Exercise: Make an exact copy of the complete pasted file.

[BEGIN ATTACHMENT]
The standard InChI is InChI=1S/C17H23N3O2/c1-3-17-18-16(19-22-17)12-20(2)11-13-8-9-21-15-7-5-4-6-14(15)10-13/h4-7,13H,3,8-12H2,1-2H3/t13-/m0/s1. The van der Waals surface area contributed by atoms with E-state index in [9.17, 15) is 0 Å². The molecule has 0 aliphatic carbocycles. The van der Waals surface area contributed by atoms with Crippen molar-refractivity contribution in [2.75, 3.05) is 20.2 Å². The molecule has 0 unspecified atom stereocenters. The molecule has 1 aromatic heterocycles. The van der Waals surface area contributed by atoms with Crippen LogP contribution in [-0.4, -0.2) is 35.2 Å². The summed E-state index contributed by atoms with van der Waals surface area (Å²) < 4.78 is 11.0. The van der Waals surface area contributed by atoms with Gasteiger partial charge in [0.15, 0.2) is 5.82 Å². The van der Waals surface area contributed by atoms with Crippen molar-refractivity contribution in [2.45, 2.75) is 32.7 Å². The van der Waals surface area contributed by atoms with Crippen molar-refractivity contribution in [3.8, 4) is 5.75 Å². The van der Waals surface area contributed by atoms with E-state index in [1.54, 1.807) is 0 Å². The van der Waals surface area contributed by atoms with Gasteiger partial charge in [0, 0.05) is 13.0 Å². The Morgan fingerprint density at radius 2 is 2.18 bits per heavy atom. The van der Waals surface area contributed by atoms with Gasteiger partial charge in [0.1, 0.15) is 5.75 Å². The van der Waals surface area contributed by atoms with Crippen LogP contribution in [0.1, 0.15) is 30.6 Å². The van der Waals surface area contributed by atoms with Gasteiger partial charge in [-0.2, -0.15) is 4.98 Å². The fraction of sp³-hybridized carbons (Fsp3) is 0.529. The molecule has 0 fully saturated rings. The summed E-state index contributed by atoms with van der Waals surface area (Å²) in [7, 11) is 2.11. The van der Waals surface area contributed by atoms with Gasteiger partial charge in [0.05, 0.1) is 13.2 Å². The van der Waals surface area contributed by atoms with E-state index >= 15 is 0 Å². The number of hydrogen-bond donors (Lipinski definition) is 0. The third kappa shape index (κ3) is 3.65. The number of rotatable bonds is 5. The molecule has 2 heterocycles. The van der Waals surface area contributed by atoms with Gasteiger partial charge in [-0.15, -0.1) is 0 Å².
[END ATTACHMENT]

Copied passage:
The standard InChI is InChI=1S/C17H23N3O2/c1-3-17-18-16(19-22-17)12-20(2)11-13-8-9-21-15-7-5-4-6-14(15)10-13/h4-7,13H,3,8-12H2,1-2H3/t13-/m0/s1. The van der Waals surface area contributed by atoms with E-state index in [9.17, 15) is 0 Å². The molecule has 0 aliphatic carbocycles. The van der Waals surface area contributed by atoms with Crippen molar-refractivity contribution in [2.75, 3.05) is 20.2 Å². The molecule has 0 unspecified atom stereocenters. The molecule has 1 aromatic heterocycles. The van der Waals surface area contributed by atoms with Crippen LogP contribution in [-0.4, -0.2) is 35.2 Å². The summed E-state index contributed by atoms with van der Waals surface area (Å²) < 4.78 is 11.0. The van der Waals surface area contributed by atoms with Gasteiger partial charge in [0.15, 0.2) is 5.82 Å². The van der Waals surface area contributed by atoms with Crippen molar-refractivity contribution in [2.45, 2.75) is 32.7 Å². The van der Waals surface area contributed by atoms with Crippen molar-refractivity contribution in [3.8, 4) is 5.75 Å². The van der Waals surface area contributed by atoms with E-state index in [1.54, 1.807) is 0 Å². The van der Waals surface area contributed by atoms with Gasteiger partial charge in [0, 0.05) is 13.0 Å². The Morgan fingerprint density at radius 2 is 2.18 bits per heavy atom. The van der Waals surface area contributed by atoms with Gasteiger partial charge in [0.1, 0.15) is 5.75 Å². The van der Waals surface area contributed by atoms with Crippen LogP contribution in [0.1, 0.15) is 30.6 Å². The van der Waals surface area contributed by atoms with Gasteiger partial charge in [-0.2, -0.15) is 4.98 Å². The fraction of sp³-hybridized carbons (Fsp3) is 0.529. The molecule has 0 fully saturated rings. The summed E-state index contributed by atoms with van der Waals surface area (Å²) in [7, 11) is 2.11. The van der Waals surface area contributed by atoms with Gasteiger partial charge in [0.05, 0.1) is 13.2 Å². The van der Waals surface area contributed by atoms with E-state index >= 15 is 0 Å². The number of hydrogen-bond donors (Lipinski definition) is 0. The third kappa shape index (κ3) is 3.65. The number of rotatable bonds is 5. The molecule has 2 heterocycles. The van der Waals surface area contributed by atoms with Gasteiger partial charge in [-0.15, -0.1) is 0 Å².